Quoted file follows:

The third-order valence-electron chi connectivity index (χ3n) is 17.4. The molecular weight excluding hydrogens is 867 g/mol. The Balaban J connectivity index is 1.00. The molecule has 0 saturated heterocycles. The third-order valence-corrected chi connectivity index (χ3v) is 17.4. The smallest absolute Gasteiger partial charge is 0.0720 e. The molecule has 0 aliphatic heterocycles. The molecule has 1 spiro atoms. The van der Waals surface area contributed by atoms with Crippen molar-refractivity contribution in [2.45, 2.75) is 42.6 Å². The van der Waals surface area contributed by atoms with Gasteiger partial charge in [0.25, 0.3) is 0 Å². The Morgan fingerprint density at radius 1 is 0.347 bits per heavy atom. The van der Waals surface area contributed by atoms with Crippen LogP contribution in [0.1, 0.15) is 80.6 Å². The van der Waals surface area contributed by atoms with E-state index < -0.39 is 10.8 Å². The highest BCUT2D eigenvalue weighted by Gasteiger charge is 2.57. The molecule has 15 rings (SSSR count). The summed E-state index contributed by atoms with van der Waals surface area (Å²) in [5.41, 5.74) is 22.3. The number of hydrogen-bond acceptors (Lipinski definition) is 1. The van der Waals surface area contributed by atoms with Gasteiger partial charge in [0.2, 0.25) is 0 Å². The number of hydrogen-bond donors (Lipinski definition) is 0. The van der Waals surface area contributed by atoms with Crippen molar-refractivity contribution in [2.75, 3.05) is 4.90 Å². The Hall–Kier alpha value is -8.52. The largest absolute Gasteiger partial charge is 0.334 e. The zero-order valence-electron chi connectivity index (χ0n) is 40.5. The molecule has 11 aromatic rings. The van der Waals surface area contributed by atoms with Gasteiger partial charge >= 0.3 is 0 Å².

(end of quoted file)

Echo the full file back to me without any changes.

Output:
The third-order valence-electron chi connectivity index (χ3n) is 17.4. The molecular weight excluding hydrogens is 867 g/mol. The Balaban J connectivity index is 1.00. The molecule has 0 saturated heterocycles. The third-order valence-corrected chi connectivity index (χ3v) is 17.4. The smallest absolute Gasteiger partial charge is 0.0720 e. The molecule has 0 aliphatic heterocycles. The molecule has 1 spiro atoms. The van der Waals surface area contributed by atoms with Crippen molar-refractivity contribution in [2.45, 2.75) is 42.6 Å². The van der Waals surface area contributed by atoms with Gasteiger partial charge in [0.25, 0.3) is 0 Å². The Morgan fingerprint density at radius 1 is 0.347 bits per heavy atom. The van der Waals surface area contributed by atoms with Crippen LogP contribution in [0.1, 0.15) is 80.6 Å². The van der Waals surface area contributed by atoms with E-state index < -0.39 is 10.8 Å². The highest BCUT2D eigenvalue weighted by Gasteiger charge is 2.57. The molecule has 15 rings (SSSR count). The summed E-state index contributed by atoms with van der Waals surface area (Å²) in [5.41, 5.74) is 22.3. The number of hydrogen-bond acceptors (Lipinski definition) is 1. The van der Waals surface area contributed by atoms with Gasteiger partial charge in [0.2, 0.25) is 0 Å². The number of hydrogen-bond donors (Lipinski definition) is 0. The van der Waals surface area contributed by atoms with Crippen molar-refractivity contribution in [2.75, 3.05) is 4.90 Å². The Hall–Kier alpha value is -8.52. The largest absolute Gasteiger partial charge is 0.334 e. The zero-order valence-electron chi connectivity index (χ0n) is 40.5. The molecule has 11 aromatic rings. The van der Waals surface area contributed by atoms with Gasteiger partial charge >= 0.3 is 0 Å².